Cisco CEO Chambers Says Set-Top Box Biz a Key to Video Plan: Report

 
 
By Jeffrey Burt  |  Posted 2012-03-26 Email Print this article Print
 
 
 
 
 
 
 

Chambers told an Atlanta newspaper that the set-top box business, which had been rumored to be on the selling block, is an important part of Cisco’s larger video strategy.

Cisco Systems is in no hurry to sell its set-top box business, despite the networking giant€™s recent $5 billion bid to buy video software maker NDS Group, according to President and CEO John Chambers.

Speaking to the Atlanta Journal-Constitution recently, Chambers said video will remain a key business focus for Cisco, and that the workers at the vendor€™s set-top box business will be responsible for much of the hardware and software that handles the rapidly increasing video traffic.

Cisco is looking to leverage its core network switches and routers and its growing portfolio of video offerings to create solutions that enable businesses and consumers alike to get any video service they want at any time and on any device, he told the newspaper. The set-top box business, which Cisco inherited in 2006 when it bought Scientific Atlanta for $6.9 billion, will be a key part of that effort.

The business has been the subject of rumors that Cisco was considering selling it.

€œThis isn€™t [about] set-top boxes,€ Chambers said in the news story, published March 24. €œIt€™s how you bring video into the home, into wherever. This is right now our sweet spot for where we want to go.€

Cisco officials and others in the industry are expecting the amount of Internet traffic worldwide to explode over the next few years, and see video as the key driver. By 2015, there will be 3 billion Internet users and 15 billion network-connected devices, and 966 exabytes running over Internet networks, Cisco projected in its annual Visual Networking Index Forecast, released last summer.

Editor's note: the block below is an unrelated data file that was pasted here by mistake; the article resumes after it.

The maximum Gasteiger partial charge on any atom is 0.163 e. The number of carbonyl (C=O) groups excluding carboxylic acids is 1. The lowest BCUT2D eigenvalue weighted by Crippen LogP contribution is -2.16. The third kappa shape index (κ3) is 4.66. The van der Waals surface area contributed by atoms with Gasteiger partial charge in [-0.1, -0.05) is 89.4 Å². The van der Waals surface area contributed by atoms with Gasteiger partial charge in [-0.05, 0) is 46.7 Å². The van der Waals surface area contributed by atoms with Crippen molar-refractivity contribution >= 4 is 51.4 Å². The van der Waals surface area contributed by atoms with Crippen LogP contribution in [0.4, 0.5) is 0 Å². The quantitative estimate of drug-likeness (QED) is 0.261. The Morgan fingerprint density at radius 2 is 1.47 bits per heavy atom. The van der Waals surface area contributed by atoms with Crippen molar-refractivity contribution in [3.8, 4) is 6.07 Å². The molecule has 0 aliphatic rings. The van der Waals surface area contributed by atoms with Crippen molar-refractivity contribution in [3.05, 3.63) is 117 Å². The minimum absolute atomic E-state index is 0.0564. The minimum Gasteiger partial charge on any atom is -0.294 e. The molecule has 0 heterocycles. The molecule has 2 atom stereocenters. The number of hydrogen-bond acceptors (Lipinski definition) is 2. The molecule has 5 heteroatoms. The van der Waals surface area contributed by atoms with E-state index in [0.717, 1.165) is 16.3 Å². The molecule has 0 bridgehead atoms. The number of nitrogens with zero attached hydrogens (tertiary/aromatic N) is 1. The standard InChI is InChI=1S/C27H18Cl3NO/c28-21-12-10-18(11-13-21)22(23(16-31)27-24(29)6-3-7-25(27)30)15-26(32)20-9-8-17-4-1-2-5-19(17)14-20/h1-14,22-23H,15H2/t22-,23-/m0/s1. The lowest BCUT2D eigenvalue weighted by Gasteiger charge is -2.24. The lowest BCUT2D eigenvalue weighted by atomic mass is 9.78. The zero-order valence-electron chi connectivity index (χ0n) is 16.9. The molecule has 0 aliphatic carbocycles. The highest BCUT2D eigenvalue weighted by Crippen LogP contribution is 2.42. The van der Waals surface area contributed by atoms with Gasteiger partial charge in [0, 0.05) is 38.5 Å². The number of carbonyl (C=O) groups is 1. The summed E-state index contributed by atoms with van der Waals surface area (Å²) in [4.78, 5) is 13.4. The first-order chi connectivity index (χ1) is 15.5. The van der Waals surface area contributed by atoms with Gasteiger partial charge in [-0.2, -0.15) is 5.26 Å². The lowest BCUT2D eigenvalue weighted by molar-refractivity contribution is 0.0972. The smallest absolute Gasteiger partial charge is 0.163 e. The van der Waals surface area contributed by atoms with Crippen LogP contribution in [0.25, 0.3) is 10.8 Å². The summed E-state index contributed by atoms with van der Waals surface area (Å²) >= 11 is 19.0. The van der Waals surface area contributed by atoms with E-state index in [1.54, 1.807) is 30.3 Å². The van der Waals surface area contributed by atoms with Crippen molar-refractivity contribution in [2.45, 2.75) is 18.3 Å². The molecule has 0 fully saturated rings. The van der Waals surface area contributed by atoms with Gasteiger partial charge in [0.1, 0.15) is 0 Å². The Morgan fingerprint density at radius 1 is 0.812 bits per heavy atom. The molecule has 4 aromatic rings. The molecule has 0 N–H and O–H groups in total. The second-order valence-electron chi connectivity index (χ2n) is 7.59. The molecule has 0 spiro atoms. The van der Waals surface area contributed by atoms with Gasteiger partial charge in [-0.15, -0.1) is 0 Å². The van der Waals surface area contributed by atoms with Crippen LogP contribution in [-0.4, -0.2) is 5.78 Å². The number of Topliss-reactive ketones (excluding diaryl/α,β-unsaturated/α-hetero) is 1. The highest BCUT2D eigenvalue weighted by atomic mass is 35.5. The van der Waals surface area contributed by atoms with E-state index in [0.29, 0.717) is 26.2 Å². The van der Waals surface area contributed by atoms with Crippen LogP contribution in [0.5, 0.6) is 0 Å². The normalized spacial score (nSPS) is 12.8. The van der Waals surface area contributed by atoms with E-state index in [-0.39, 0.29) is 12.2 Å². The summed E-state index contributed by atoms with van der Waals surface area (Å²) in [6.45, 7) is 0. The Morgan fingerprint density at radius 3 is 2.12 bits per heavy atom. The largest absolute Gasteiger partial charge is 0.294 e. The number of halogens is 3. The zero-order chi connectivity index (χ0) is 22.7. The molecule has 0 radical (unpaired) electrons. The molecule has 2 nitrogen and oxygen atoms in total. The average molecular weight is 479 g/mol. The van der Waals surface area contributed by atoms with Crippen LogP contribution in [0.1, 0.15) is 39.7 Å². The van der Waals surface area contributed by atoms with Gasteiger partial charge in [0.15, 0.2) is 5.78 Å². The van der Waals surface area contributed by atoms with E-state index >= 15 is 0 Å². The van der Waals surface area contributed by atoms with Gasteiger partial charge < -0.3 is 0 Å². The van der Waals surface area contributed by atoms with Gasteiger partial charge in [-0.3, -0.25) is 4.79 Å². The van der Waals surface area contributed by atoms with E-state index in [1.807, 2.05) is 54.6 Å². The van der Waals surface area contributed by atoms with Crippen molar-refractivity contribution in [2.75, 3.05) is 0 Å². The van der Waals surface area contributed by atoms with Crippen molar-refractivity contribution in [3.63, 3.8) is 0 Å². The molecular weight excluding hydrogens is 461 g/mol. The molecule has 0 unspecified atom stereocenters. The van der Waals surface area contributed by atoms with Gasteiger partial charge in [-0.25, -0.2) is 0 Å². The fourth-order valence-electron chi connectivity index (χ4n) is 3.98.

Video will be what fuels that growth, and Cisco executives believe the company will play a central role.

€œVideo will be the new voice,€ Chambers said during a March 15 Webcast discussing the NDS deal. €œIt will be pervasive, on any device €¦ anytime.€

The NDS deal€”the largest for Cisco since Scientific-Atlanta€”will make Cisco a larger player in the video delivery market. NDS€™s video software and security solutions enable service providers and media companies to bring video to a variety of devices beyond traditional televisions, including PCs, tablets and smartphones. It dovetails with Cisco€™s Videoscape service, which is designed to enable consumers to find pay TV content that can run on their TVs and mobile devices.

When news of the deal broke this month, some analysts saw it as an opportunity for Cisco to sell its low-profit set-top box unit, a commodity business that they said seemed to conflict with Cisco€™s approach of using innovation as a way of separating itself from competitors.

€œThere's not really a lot of differentiation [in set-top boxes],€ Zeus Kerravala, principal analyst with ZK Research, told eWEEK at the time.

Others have echoed such sentiments. However, after the NDS deal was announced, Chambers said the set-top box business was important to Cisco€™s overall video strategy, and appeared to reiterate that during his discussion with the Journal-Constitution.

Cisco€™s core networking business still makes the most money for the company. Switches generated $3.6 billion in sales during the last financial quarter, while routers garnered more than $2 billion. However, revenues for both in the relatively mature networking market grew 8 percent, compared with the 23 percent increase in service provider video and 10 percent in collaboration, which also includes video.

 


 
 
 
 
 
 
 
 
 
 
 

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